Vaccination card mandatory in public places from 01 Jan.– Minister – The Island


By Shamindra Ferdinando

Former outspoken Minister D. E. W. Gunasekera says the unprecedented crisis faced by cash-strapped Sri Lanka in meeting its external debt obligations in 2022 and 2023 cannot be solved by seeking IMF intervention.

The government has ignored repeated calls by various parties, both in and out of Parliament, to seek IMF intervention as it is aware the IMF is not in a position to intervene as close to half of the country’s external debt obligations were to the international money market, one-time General Secretary of the Communist Party told The Island yesterday.

Referring to the New York-based Fitch rating agency, downgrading Sri Lanka’s sovereign rating to ‘CC’ last Friday (17) as the country struggled to meet two major obligations repayment of two international sovereign bonds of $500 million due in January 2022 and $1 billion due in July 2022, the ex-lawmaker said the government and the Opposition should stop playing politics with this issue.

The former MP said that there were other scheduled repayments during this period both foreign and local.

The Fitch statement reflected the daunting challenges faced by Sri Lanka, the former CP Chief said, urging the government to announce how it intended to meet its debt obligations.

The latest downgrade was announced in the wake of Finance Minister Basil Rajapaksa leaving the country. Foreign Minister Prof. G.L. Peiris, who is also the Chairman of the ruling SLPP, will handle the finance portfolio.

Gunasekera said that the IMF’s role would be limited as well over 50 percent of total debt comprised international sovereign bonds and Chinese and Japanese loans.

“The government also faces foreign-currency debt service payments, including principal and interest, of $6.9 billion in 2022, equivalent to nearly 430% of official gross international reserves as of November 2021. Cumulative foreign-currency debt service, including interest and principal, amounts to about $26 billion from 2022 through to 2026,” the rating agency said.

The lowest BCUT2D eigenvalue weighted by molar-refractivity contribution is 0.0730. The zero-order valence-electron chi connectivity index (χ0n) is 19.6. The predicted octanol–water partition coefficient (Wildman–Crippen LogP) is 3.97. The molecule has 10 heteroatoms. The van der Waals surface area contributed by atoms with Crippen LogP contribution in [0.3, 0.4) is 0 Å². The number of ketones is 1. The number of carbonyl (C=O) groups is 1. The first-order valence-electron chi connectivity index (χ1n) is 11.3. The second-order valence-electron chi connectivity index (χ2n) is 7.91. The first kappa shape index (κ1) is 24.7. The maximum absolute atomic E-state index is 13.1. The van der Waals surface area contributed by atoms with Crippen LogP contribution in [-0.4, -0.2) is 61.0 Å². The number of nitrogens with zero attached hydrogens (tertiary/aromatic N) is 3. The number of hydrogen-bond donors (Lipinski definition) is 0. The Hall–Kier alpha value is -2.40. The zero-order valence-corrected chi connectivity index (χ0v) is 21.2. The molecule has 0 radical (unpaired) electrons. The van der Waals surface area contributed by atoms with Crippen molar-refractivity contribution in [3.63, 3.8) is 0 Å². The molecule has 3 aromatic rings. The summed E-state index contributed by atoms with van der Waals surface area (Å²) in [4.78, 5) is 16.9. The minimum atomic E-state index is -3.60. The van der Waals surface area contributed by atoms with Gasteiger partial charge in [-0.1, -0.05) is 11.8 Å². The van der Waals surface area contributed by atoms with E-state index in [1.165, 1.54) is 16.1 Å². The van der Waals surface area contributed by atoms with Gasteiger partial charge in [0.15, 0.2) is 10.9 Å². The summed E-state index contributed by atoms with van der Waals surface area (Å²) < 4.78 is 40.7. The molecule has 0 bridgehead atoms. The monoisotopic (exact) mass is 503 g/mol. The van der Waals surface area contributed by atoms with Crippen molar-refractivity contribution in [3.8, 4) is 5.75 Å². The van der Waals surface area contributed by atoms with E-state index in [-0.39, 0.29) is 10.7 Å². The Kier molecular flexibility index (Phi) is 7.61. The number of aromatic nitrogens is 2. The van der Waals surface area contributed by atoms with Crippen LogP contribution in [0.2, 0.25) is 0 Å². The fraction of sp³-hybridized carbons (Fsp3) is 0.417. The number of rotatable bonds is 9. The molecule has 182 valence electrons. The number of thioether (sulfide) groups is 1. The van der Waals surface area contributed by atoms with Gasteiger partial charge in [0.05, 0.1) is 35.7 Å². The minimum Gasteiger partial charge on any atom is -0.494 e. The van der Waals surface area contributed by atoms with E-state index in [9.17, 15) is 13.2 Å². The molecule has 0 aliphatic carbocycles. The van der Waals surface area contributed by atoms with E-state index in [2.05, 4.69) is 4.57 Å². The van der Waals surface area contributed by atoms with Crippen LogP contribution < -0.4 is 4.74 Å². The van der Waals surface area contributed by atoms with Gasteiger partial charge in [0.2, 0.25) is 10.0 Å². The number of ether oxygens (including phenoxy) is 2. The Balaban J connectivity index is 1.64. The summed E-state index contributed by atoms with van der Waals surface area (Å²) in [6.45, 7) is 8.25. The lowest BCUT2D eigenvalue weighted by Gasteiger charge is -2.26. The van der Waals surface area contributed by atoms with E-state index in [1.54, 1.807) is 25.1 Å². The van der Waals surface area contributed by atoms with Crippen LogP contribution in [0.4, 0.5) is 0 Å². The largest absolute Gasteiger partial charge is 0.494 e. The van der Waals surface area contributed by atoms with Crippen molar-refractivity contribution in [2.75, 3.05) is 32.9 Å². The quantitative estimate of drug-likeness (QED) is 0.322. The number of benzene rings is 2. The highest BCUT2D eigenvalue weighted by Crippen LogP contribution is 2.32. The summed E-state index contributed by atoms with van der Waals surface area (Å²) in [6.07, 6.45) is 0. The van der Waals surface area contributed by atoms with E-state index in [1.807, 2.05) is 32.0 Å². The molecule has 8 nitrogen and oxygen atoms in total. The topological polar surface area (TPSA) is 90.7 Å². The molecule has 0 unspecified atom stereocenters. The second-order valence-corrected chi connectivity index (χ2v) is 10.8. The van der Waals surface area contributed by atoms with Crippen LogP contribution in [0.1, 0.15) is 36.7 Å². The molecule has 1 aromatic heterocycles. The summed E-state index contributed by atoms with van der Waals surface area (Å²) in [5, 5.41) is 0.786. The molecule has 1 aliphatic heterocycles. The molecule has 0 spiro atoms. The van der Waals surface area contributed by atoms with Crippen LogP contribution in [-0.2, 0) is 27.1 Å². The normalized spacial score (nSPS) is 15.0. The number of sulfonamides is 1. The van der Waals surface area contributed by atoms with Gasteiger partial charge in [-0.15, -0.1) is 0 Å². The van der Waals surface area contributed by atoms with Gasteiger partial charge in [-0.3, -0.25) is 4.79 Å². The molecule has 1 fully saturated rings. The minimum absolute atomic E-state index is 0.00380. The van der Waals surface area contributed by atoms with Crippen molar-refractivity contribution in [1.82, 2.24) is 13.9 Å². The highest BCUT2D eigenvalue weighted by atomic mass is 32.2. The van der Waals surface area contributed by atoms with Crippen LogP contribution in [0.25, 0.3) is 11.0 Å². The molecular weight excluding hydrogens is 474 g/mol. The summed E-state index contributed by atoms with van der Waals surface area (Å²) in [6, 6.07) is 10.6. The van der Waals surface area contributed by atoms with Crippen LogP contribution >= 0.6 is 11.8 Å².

Asked whether the IMF could help re-schedule international sovereign bonds, former Central Bank Governor W.D. Lakshman told The Island that it was possible.  The government in Sept replaced Lakshman who had served as Governor since Dec 2019 with Ajith Nivard Cabraal. Underscoring the importance of addressing the issue at hand, Lakshman emphasized that Sri Lanka had never defaulted before.

SJB spokesman Dr. Harsha de Silva, MP, reiterated that the IMF could reschedule international sovereign bonds, too.  The former State Minister said that was his position throughout this period.

Gunasekera, too, stood by his assertion that the IMF couldn’t intervene in this regard.

Former Governor of Uva, Southern and Central Provinces Rajith Keerthi Tennakoon yesterday said that the snowballing problem couldn’t be solved by those countries willing to help Sri Lanka and international lending agencies as Sri Lanka obtained the majority of loans from the capital market. Tennakoon asserted that Sri Lanka faced a huge challenge in addressing this issue amidst continuing political turmoil. The civil society activist emphasized that those who sought to address the crisis by printing lorry loads of money owe the country an explanation. The debt-serving crisis and the growing difficulty in meeting the oil bill would ultimately overwhelm the country, Tennakoon said.



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